It has been more than 17 months since Private Bradley Manning was arrested for allegedly leaking classified US military documents to Julian Assange and his whistleblowing website WikiLeaks. Since his detention, there has been news of torture, solitary confinement and mistreatment by prison guards. The information leaked by Manning to WikiLeaks made front page news around the world. But Manning's case and the grim conditions of his detention have not attracted as much press.
In this week's News Divide, we look at the case of Bradley Manning and the implications it could have on whistleblowers in the US.
Quick hits from the media world in our Newsbytes: an update on bloggers in detention in Syria and Egypt; a controversial media law in Hungary is partially blocked by the country's constitutional court; Iranian state TV airs an alleged confession by an alleged US spy; and the media spectacle from North Korea - the masses mourn the death of Kim Jong-Il.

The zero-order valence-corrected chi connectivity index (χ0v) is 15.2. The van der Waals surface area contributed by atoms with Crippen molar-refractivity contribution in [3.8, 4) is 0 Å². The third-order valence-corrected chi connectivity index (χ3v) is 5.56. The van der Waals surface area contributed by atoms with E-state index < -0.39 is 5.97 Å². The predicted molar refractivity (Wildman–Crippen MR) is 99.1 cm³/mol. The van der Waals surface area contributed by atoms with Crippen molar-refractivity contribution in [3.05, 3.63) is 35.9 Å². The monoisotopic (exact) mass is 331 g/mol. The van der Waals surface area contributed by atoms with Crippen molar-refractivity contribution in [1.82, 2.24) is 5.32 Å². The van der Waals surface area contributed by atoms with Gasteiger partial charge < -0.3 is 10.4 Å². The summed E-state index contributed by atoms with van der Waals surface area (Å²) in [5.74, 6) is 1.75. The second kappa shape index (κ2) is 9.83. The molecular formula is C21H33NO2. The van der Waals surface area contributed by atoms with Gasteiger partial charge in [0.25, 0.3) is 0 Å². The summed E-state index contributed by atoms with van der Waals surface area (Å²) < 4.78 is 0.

The story behind news pictures
Every year, the World Press Photo Awards celebrates the best images from the world of photojournalism. The judges select images that best capture some of big events of the previous year and showcase the pictures in an exhibition that tours the world. 2010 saw some big stories, including the Haiti earthquake, trapped Chilean miners and the violent anti-government protests in Thailand. Without giving too much away, the winning entry had many aspects to it, disturbing, powerful, and brought controversy when it was used by an American publication.
In our feature this week, the Listening Post's Nic Muirhead heads to the exhibition in London and dissects the stories behind the award-winning images.
Finally, our internet video of the week takes us back to our lead story on Bradley Manning. It is a song written by Graham Nash, a singer known for his work with the American rock group Crosby, Stills, Nash and Young, and James Raymond. The song is called Almost Gone.
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